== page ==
6 Map of New France settleements; Early American Architecture, p. 254
7. Map of New Orleans; Louisiana, Guide to the State, p. 326
8. Map of the Mississippi River Delta; Louisiana, a Narrative History, p. 139 9* Plan of New Orleans (1723); Vieux Carre, Historic District, p. 16
10. Aboriginal shelters; Spain and Her Rivals on the Gulf Coa3t, p. 98
11. Nw Biloxi shelters; Louisiana Purchase, p. 10
12. Barracks plan; Bienville's New Orleans, plate 17
13. Fort la Balise; Bienville's New Orleans, plate 29
14. Barracks at Fort la Balise; Bienville's New Orleans, plate 30
15. Section through the prison (1730); Bienville's New Orleans, plate 24
16. Plan of the prison (1730); Bienville's New Orleans, plate 23
17. Plan of New Orleans (1731); Vieux Carre, Historic District, p. 28
18. Drawings of John Law Plantation Water Mill; Spain and Her; Rivals on^ the Gulf Coast, p. 106
19. Warehouses on Dumalne Street (1726); Bienville's New Orleans plate 26
20. Parish Church (1724); Bienville's New Orleans, plate 20
21. Baron's House and Observatory; Bienville'3 New Orleans, plate 32
22. Plan of 1st Ursuline Convent; Bienville's New Orleans, plate 40
23. Elevation of Hospital addition to 1st Convent; Bienville's New Orleans, plate 39
24. 2nd Ursuline Convent; Early American Architecture;, p. 262
25. Proposed Intendance Building; Bienville's New Orleans, plate 44
26. Plan of proposed Xntendance Building; Bienville's New Orleans, plate 45
27. Tile Roof Detail; Bienville's New Orleans, plate 34
28. Plan of New Orleans (1765-1770); The Present State of the Eurpjpean_S_ejttl^enta on the Mississippi, p. viii
29. Typical Acadian Bouse; Louisianay _Guida ftc the Stats, p. 136
30. Acadian House Plana; Early American Architecture, p. 263
31. Madame John's Legacy; New Orleans and It's Environs, face page
32. Lafitte's Smithery; New Orleans and It's Environs, plata 1
33. Lafitte's Smithery plan; New Orleans and It's Environs, plate 119
34. Lafitte's Smithery elevations; New Orleans and It's Environs, plate 118
35. Plan of New Orleans (1798); Vieux Carre, Historic District, p. 49
36. Spanish Fortifications (1794); Vieux Carre^ Historic District, p. 47
37. Plan of New Orleans (1798); Louisiana, a Narrative History, p. 139
33. Street Scenes of New Orlean's Vieux Carre; New Orleans and It's Environs, plate 2
39. Map of New Orleans fire of 1794; The Spanish In the ^SSiSSJSSJ^lB^S.' Plate
40. Street Scenes of New Orlean's Vieux Carre; New Orleans and It'a Environs, plate 4
41. Street Scenes of New Orlean's Vieux Carre; New Orleans and It's Environs, plate 5
42. Casa Finard Elevation; New Orleans and It's Environs, plate 120
43. Casa Finard Plan; New Orleans and It's Environs, plate 121
44. Cabildo of 1792; Sketches of Old New Orleans, p. 23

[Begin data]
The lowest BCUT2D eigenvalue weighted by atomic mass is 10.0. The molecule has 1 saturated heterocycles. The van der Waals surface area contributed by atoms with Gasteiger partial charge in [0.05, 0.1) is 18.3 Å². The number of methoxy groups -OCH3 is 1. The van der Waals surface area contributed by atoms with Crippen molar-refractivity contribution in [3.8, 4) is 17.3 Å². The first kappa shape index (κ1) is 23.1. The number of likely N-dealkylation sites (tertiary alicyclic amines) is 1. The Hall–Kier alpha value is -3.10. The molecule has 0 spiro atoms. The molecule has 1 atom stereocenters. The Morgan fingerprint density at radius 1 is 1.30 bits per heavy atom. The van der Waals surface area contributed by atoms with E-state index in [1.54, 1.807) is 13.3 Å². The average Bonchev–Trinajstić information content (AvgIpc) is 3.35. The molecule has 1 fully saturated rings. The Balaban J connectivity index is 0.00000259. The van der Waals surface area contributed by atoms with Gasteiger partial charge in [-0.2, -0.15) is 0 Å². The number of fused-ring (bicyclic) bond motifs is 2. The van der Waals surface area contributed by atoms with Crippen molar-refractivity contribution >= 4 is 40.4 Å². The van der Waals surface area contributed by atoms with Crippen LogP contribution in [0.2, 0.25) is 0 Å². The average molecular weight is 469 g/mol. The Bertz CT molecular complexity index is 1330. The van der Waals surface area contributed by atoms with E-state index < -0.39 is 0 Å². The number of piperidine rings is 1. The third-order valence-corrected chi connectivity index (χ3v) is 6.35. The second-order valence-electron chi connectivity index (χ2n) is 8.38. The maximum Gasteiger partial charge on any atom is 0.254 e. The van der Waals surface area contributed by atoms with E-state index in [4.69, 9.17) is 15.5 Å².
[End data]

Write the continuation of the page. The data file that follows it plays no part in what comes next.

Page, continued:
Chriatovich, Mary Louisa; Holder., Pat; Swanson, Betsy; Tolodano, Roulhac; New Orlfcaft Architactugo; Volume 11: Thfc American Sector., Pelican Publishing Company Gretna,, Louisiana, 1972.
This volume continues in a manner similar to that of Volume 1 in the documentation of New Orleans Architectural History. Essays by Samuel Wilson are detailed and informative.
Coffin, Levis A.j Polhemoa, Henry M.; Klorthingten, Addison F.; Small French Buildings3 Charles Scribner's sons, New York, 1926
This book is a photographic essay of the vernacoler architecture of France expressed in a profusion of village and rural architecture of a less than pretentious nature. There is little in the descriptions to tie the photographs into a pattern of architectural development.
Hansen, Harry; Louisiana A Guide to the State, Hastings House, Publishers, Inc., New York, 1971.
This handbook provides a comprehensive guide to the past and present of the state of Louisiana. In addition to a brief but relatively complete section on the state's history there arc sketches and photographs relative to the character of colonial Louisiana.
I.emann, Bernard; Wilson, Samuel Jr.; New Orleans Architecture; Volume 1: The Lower Garden District, Pelican Publishing Company, Inc.- Gretna, Louisiana,, 1971.
This is the first of a series intended to eventually complete a historical-architectural inventory ef New Orleans pertinent to the 3ubjec area. The Graphic supplementation is primarily photographic but there are a number of reproductions of early site plans, architectural drawings some of which are in color.
Pictman, Philip; The Present State of the European Settlements on the Mississippi (Facsimile Reproduction) University of Florida Press, Gainesville, I973*
This book is a narrative of Pittmari's observations of the settlements and fortifications along the Mississippi River from West Florida to Illinois. The narrative is accompanied by a number of maps and site plans.
Rieciuti, Italo William, New Orleans and Its Environs The Domestic Architecture 1727-1870, Bonansa Books, New York, 1938.
This bock is primarily a photographic essay on the architecture cf New Orleans from 1727-1870. In addition to photographs there are a number measured drawings. Attention is paid to general architectural character, interiors, and detailing*
asa T. i The Lvfallings or^ Colonic! At-t/.-'.f.F., Tha :.i ^ar&ity North -v.jj-, Ch^oltlliTtr 1.950. "
This book covers the development of risidciitu I architecture, during the colonial period. Kaphasia ia on the Eastern colonies, Photographs are the primary graphic supplementation. Coverage of interiors is considerable.
Wilaon, SamuelP Jr.; Bj.eival2.lgJon New Orleans, The Friends of tba Cabildo, New Orleans, .1968.
Graphic assay on the French Colonial period of New Orleanst intended to record the 250th Anniversary of the founding of New Orleans. The graphic reproductions are examples of the materials from the French archives on loan to the Louisiana State Museum for the occassiott. The description and opening comments by the author are very informative.